A Refugee Learns about SNAP

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July 11, 2019 By: Abigail Reeth Category: Hunger Stories

When Nika first arrived in the United States more than two years ago, she felt overwhelmed. As a refugee from Ukraine, she was trying to learn a new language, become accustomed to unfamiliar food and absorb everything she could about her new home. “Everything was new,” Nika recalled.

Nika’s husband found a job at a factory soon after they moved and Nika stayed home to care for their children and work on learning English. Nika and her husband did their best to support their growing family on a single income, but they needed help. “We were really struggling,” Nika remembers. They found that help through the Supplemental Nutrition Assistance Program (SNAP, formerly food stamps). “Without SNAP, it would be much harder for us,” Nika explained.

Life with SNAP

Now, with food assistance, Nika said, “My mind doesn’t worry anymore.” Nika can be sure that her two young children will have enough to eat every day. “I can buy what I really need for our family,” she explained.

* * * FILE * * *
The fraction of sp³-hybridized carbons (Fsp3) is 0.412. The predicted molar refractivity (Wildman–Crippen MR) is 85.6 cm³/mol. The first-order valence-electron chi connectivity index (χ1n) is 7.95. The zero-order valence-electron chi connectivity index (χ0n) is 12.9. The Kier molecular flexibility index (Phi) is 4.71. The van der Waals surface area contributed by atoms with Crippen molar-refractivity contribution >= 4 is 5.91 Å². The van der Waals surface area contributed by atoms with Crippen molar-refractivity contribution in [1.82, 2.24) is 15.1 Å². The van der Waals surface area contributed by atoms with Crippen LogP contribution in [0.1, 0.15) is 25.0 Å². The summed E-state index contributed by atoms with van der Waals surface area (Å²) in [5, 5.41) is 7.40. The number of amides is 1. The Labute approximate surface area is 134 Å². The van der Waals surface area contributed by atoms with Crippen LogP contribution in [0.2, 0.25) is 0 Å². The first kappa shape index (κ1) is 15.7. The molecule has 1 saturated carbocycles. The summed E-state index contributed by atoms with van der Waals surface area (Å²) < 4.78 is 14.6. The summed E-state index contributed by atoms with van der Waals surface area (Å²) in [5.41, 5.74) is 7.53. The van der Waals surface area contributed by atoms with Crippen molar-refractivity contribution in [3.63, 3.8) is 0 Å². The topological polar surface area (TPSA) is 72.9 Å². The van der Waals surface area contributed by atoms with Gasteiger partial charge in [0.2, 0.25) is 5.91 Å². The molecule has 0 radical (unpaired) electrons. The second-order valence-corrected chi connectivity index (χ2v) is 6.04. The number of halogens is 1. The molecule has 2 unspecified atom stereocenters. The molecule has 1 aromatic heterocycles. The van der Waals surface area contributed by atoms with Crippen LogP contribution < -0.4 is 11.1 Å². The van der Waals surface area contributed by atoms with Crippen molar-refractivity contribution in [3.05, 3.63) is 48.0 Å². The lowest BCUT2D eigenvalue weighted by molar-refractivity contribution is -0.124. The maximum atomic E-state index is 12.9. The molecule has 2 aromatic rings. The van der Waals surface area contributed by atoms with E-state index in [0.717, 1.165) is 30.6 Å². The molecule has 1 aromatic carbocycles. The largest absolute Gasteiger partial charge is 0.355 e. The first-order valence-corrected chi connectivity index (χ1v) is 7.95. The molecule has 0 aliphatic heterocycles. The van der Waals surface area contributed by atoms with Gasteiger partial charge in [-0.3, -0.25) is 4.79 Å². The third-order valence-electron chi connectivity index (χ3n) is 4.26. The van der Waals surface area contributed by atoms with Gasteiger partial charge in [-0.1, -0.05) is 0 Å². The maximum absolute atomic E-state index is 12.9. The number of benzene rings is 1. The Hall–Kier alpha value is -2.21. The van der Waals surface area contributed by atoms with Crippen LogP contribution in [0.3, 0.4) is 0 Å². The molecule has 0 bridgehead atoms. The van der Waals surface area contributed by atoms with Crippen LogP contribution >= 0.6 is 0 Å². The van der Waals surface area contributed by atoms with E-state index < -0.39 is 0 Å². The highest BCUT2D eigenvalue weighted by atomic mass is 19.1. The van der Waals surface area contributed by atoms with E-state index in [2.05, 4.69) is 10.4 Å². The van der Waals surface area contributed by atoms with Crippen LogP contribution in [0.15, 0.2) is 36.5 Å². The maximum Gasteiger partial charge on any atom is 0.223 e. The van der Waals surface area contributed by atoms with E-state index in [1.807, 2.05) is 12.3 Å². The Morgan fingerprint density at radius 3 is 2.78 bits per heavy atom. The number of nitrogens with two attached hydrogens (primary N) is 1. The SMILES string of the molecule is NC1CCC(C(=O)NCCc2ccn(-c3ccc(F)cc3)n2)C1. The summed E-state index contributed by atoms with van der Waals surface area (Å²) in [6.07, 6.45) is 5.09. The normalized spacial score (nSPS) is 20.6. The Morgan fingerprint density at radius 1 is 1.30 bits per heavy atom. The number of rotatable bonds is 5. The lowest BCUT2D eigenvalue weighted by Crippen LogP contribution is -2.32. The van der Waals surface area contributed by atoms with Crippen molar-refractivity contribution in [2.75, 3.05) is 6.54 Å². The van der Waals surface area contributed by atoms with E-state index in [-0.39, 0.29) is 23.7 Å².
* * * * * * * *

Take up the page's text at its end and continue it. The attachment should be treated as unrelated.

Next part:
Thanks to SNAP and Second Harvest Heartland, Nika can access a greater variety of healthy, familiar foods. “It is so good to buy at the farmers’ market,” she said. She is even able to shop at a Russian grocery store to get foods she remembers from Ukraine. “[You] can buy what you love that is very healthy, tasty, and brings you joy.”

Nika is grateful for American food assistance programs like SNAP. “In Ukraine, there is no support as you have in America,” Nika said. “In Ukraine, it is most like ‘help yourself.’” But in the United States, Nika has learned “Never be shy to ask for help.” She shared, “Sometimes it was really hard, but I learned that we have to ask.”

Looking to the Future

Now that Nika is confident her family will have enough to eat, she can begin to focus on her future. She hopes to get a driver’s license soon, and she is taking English language classes, so she will be prepared to attend college, find a job and fully participate in American life. “We’re excited,” she said. “Just step by step you will achieve what you go for.”

Nika also plans to tell other refugees about SNAP—just like a Second Harvest Heartland SNAP outreach specialist explained the program to her. “I can help other people who maybe come to this country and do not know, so I can tell them.”

Nika has a message she wants to share with those facing food insecurity: “You are not alone.”

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